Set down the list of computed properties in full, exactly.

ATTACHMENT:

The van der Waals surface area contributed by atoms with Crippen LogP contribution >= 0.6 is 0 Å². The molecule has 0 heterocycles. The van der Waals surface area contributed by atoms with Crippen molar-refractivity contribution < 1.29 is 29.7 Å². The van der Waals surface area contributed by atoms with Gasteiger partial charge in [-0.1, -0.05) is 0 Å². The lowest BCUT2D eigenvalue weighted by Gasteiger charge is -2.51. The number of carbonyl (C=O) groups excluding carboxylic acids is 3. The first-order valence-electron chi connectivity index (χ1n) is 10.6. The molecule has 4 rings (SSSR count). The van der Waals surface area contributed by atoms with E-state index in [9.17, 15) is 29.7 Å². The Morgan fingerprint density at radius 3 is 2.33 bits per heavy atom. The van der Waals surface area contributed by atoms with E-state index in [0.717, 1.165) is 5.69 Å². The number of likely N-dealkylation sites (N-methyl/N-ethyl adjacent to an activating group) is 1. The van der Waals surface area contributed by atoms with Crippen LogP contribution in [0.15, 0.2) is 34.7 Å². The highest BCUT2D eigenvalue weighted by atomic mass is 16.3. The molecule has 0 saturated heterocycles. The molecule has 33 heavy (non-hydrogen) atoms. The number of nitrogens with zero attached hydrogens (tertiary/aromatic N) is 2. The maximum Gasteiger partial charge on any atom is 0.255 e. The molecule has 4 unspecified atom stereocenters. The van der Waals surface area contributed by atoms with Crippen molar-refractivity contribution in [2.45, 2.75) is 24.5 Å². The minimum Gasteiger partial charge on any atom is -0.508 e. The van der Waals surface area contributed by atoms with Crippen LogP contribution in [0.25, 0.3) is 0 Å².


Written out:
The van der Waals surface area contributed by atoms with Crippen LogP contribution >= 0.6 is 0 Å². The molecule has 0 heterocycles. The van der Waals surface area contributed by atoms with Crippen molar-refractivity contribution < 1.29 is 29.7 Å². The van der Waals surface area contributed by atoms with Gasteiger partial charge in [-0.1, -0.05) is 0 Å². The lowest BCUT2D eigenvalue weighted by Gasteiger charge is -2.51. The number of carbonyl (C=O) groups excluding carboxylic acids is 3. The first-order valence-electron chi connectivity index (χ1n) is 10.6. The molecule has 4 rings (SSSR count). The van der Waals surface area contributed by atoms with E-state index in [9.17, 15) is 29.7 Å². The Morgan fingerprint density at radius 3 is 2.33 bits per heavy atom. The van der Waals surface area contributed by atoms with E-state index in [0.717, 1.165) is 5.69 Å². The number of likely N-dealkylation sites (N-methyl/N-ethyl adjacent to an activating group) is 1. The van der Waals surface area contributed by atoms with Crippen LogP contribution in [0.15, 0.2) is 34.7 Å². The highest BCUT2D eigenvalue weighted by atomic mass is 16.3. The molecule has 0 saturated heterocycles. The molecule has 33 heavy (non-hydrogen) atoms. The number of nitrogens with zero attached hydrogens (tertiary/aromatic N) is 2. The maximum Gasteiger partial charge on any atom is 0.255 e. The molecule has 4 unspecified atom stereocenters. The van der Waals surface area contributed by atoms with Crippen molar-refractivity contribution in [2.45, 2.75) is 24.5 Å². The minimum Gasteiger partial charge on any atom is -0.508 e. The van der Waals surface area contributed by atoms with Crippen LogP contribution in [0.25, 0.3) is 0 Å².